Pre-conviction disclosure of previous convictions of accused and bad character (Zimbabwe)
Normally it is totally impermissible for the State to prove the previous convictions of the accused before he has been convicted of the offence with which he is being charged. The prosecutor may not refer to the previous convictions of the accused prior to the accused being found guilty of the charge. Nor may the prosecutor ask the accused when he is testifying whether he has previous convictions: s 324 CPEA. The reason for this is obvious. The judicial officer should be solely concerned with whether the accused has committed the present offence. If he knows that the accused has a string of previous convictions, this might mean that the judicial officer will be biased against him and will find him guilty on the basis of his previous criminal tendencies rather than because his guilt on the current offence has been proved beyond reasonable doubt. For this reason, if the previous convictions are disclosed before the accused has been found guilty, this will constitute a gross irregularity which will lead to the proceedings being set aside.
It is also impermissible for the State to refer to the fact that the accused has been charged with a criminal offence on a previous occasion and was acquitted on a technicality.
There are, however, some exceptions to this general rule that evidence of previous convictions must not be introduced before the accused has been convicted. These are:
Where accused charged with receiving stolen property.
If the accused is charged with this offence, in terms of ss 305 and 307 CPEA the State is permitted at any time during the trial to lead evidence that the person was found in possession of stolen property within the period of twelve months preceding the time when the person was first charged with the current offence or and evidence that within the preceding five years he has been convicted of an offence involving fraud or dishonesty. The accused must be given three days written notice before such evidence is introduced.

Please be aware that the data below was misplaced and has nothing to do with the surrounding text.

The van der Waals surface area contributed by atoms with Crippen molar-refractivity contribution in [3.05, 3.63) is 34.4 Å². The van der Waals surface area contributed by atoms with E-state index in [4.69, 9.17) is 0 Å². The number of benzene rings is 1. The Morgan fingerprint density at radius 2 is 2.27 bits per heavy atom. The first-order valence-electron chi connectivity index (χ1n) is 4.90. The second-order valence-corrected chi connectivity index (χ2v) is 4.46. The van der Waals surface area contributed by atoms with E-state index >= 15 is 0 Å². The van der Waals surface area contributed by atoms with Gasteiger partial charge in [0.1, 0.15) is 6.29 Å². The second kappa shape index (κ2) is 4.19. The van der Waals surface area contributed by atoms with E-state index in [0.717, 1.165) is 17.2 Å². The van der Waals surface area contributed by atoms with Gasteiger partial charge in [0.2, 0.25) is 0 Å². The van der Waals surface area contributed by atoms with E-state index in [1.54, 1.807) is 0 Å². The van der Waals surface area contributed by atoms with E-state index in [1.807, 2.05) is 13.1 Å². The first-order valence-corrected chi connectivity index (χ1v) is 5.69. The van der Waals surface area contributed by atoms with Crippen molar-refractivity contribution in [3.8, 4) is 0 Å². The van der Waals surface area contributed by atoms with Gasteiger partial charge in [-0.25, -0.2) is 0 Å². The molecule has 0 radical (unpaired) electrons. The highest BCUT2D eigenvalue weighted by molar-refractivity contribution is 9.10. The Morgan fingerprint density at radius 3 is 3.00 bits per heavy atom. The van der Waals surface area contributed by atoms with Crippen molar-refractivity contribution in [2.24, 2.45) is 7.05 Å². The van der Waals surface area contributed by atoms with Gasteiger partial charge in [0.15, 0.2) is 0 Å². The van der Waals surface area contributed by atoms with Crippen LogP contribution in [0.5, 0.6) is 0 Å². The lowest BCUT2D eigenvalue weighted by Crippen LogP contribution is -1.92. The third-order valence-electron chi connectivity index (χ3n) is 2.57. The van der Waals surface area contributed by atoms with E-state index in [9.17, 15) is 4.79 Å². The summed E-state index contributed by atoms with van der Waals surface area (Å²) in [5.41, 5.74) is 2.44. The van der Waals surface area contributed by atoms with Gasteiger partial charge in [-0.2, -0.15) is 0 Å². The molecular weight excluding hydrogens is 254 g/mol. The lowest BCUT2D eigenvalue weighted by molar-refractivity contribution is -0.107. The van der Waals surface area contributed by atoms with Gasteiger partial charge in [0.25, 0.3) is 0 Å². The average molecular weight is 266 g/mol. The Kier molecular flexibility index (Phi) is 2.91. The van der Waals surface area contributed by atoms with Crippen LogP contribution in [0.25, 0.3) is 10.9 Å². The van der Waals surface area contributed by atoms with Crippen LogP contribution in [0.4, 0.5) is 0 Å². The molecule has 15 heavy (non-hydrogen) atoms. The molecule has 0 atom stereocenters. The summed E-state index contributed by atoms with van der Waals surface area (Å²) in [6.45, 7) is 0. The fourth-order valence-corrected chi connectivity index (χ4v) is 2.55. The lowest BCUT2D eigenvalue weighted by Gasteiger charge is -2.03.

This evidence can then be taken into account by the court by the court in deciding whether or not the accused knew that the property he had in possession on the present occasion was in fact stolen.
Evidence of bad character
Although evidence of previous convictions or bad character of the accused may not normally be introduced before conviction, in terms of s 290 CPEA such evidence can be introduced before conviction if
- the accused has given evidence of his own good character or he or his lawyer has asked a witness questions to try to establish his good character;
- aspersions are cast upon the character of the prosecutor or State witnesses by the defence;
- The accused has given evidence against another person charged with the same offence.
In Jesse v Pratt & Anor 2001 (1) ZLR 48 (H) it was held that the magistrate had permitted a serious irregularity to take place, the adduction of evidence of the X's bad character, even though X's cross-examination of the complainant had not even exposed himself to cross-examination as to his character. Although s 290 CPEA allows the accused to be cross-examined as to his character, the scope of the section is limited. X must have some latitude to examine on credibility without exposing himself to the extremely damaging prospect of being examined on his character. He should only be vulnerable to such an attack where he has attacked the credibility of a State witness, by attempting to impeach character, on an issue not being an essential element of the charge or offence, and to a degree not adjudged warranted, and where the court in its discretion permits such an attack upon the accused.